Bärbel Kofler, Federal Government Commissioner for Human Rights Policy and Humanitarian Aid at the Federal Foreign Office, issued the following statement on today’s (7 November) trial in Istanbul against Taner Kiliç, Honorary Chair of Amnesty International’s Turkey section, and the human rights defenders known as the “Istanbul 10”:
For more than a year, Taner Kiliç and ten other human rights defenders have been the subjects of an indictment.
Today’s trial proceedings again failed to bring to light any evidence that could substantiate the accusations against them. Far from it. This controversial court case long ago came to symbolise action against an independent civil society. It is high time for a clear verdict – because if those accused cannot be proven guilty of a criminal act, they must be immediately acquitted.
The human rights activist Taner Kiliç was arrested in Izmir on 6 June 2017 and three days later a court ordered that he be placed in pre-trial detention. Taner Kiliç, whom the Turkish public prosecution office has accused of membership in a terrorist organisation, was released from custody on 15 August 2018. On 26 October 2017, he was included in the indictment for the “Istanbul 10” case.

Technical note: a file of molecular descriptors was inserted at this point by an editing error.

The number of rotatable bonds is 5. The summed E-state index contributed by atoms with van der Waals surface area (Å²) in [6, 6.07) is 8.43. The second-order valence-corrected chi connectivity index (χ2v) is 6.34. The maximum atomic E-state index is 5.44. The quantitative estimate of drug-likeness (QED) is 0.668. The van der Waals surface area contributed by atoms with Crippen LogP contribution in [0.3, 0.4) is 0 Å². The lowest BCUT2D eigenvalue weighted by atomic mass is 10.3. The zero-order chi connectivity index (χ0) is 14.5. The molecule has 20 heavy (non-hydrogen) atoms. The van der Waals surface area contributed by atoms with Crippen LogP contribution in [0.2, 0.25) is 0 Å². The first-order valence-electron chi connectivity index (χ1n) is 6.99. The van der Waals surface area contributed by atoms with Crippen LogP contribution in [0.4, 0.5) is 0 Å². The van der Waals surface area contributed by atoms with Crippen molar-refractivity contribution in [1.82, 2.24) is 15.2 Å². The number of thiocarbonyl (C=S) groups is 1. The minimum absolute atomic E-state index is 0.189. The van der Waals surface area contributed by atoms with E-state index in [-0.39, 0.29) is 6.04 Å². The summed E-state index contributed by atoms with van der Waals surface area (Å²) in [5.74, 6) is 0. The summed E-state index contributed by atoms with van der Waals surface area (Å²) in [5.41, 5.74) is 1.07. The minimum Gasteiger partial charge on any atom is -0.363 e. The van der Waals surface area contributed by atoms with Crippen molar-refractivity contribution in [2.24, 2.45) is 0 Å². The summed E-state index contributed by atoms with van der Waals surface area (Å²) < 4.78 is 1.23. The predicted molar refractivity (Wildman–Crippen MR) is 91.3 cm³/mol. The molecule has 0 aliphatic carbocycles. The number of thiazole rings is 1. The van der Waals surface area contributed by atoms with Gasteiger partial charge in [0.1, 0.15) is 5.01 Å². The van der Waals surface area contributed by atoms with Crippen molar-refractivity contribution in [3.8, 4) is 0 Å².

The “Istanbul 10”, which includes Amnesty International’s former Turkey Director İdil Eser, and the German human rights activist Peter Steudtner, were arrested on the island of Büyükada near Istanbul on 5 July 2017. All those arrested had been taking part in a routine workshop for human rights defenders there. The public prosecution office has accused them of membership of or support for terrorist organisations. Initially, everyone concerned was taken into pre-trial detention but then on 25 October 2017 a court ordered their release for the duration of the proceedings. Conditions were imposed on two of the accused. The two foreigners charged, Peter Steudtner and Ali Gharavi, were then able to leave Turkey.
Today, the court case against the defendants was adjourned until 21 March 2019.